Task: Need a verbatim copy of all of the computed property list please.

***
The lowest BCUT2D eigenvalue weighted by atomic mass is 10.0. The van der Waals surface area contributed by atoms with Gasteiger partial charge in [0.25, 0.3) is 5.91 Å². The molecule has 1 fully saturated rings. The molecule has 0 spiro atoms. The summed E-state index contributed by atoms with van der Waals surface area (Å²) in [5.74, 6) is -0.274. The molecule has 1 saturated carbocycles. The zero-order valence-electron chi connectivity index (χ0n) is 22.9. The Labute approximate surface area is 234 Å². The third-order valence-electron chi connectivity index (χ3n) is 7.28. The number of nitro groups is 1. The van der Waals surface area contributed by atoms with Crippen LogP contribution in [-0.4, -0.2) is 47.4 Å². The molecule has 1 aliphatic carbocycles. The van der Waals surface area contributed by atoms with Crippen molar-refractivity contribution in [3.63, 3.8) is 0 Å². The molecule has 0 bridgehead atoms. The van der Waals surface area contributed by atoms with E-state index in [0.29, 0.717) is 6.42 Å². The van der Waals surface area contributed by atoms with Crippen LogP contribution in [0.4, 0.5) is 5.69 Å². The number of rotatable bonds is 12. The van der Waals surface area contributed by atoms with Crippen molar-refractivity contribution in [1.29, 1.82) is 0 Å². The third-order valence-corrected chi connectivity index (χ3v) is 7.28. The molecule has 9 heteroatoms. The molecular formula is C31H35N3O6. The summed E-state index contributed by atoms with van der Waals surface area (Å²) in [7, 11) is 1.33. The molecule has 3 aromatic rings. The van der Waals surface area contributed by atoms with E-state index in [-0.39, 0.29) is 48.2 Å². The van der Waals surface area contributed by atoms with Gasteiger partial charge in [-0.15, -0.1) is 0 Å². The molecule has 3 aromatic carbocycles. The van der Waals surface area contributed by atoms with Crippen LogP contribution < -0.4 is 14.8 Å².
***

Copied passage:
The lowest BCUT2D eigenvalue weighted by atomic mass is 10.0. The van der Waals surface area contributed by atoms with Gasteiger partial charge in [0.25, 0.3) is 5.91 Å². The molecule has 1 fully saturated rings. The molecule has 0 spiro atoms. The summed E-state index contributed by atoms with van der Waals surface area (Å²) in [5.74, 6) is -0.274. The molecule has 1 saturated carbocycles. The zero-order valence-electron chi connectivity index (χ0n) is 22.9. The Labute approximate surface area is 234 Å². The third-order valence-electron chi connectivity index (χ3n) is 7.28. The number of nitro groups is 1. The van der Waals surface area contributed by atoms with Crippen LogP contribution in [-0.4, -0.2) is 47.4 Å². The molecule has 1 aliphatic carbocycles. The van der Waals surface area contributed by atoms with Crippen molar-refractivity contribution in [3.63, 3.8) is 0 Å². The molecule has 0 bridgehead atoms. The van der Waals surface area contributed by atoms with E-state index in [0.29, 0.717) is 6.42 Å². The van der Waals surface area contributed by atoms with Crippen LogP contribution in [0.4, 0.5) is 5.69 Å². The number of rotatable bonds is 12. The van der Waals surface area contributed by atoms with Crippen molar-refractivity contribution in [1.29, 1.82) is 0 Å². The third-order valence-corrected chi connectivity index (χ3v) is 7.28. The molecule has 9 heteroatoms. The molecular formula is C31H35N3O6. The summed E-state index contributed by atoms with van der Waals surface area (Å²) in [7, 11) is 1.33. The molecule has 3 aromatic rings. The van der Waals surface area contributed by atoms with E-state index in [-0.39, 0.29) is 48.2 Å². The van der Waals surface area contributed by atoms with Gasteiger partial charge in [-0.15, -0.1) is 0 Å². The molecule has 3 aromatic carbocycles. The van der Waals surface area contributed by atoms with Crippen LogP contribution < -0.4 is 14.8 Å².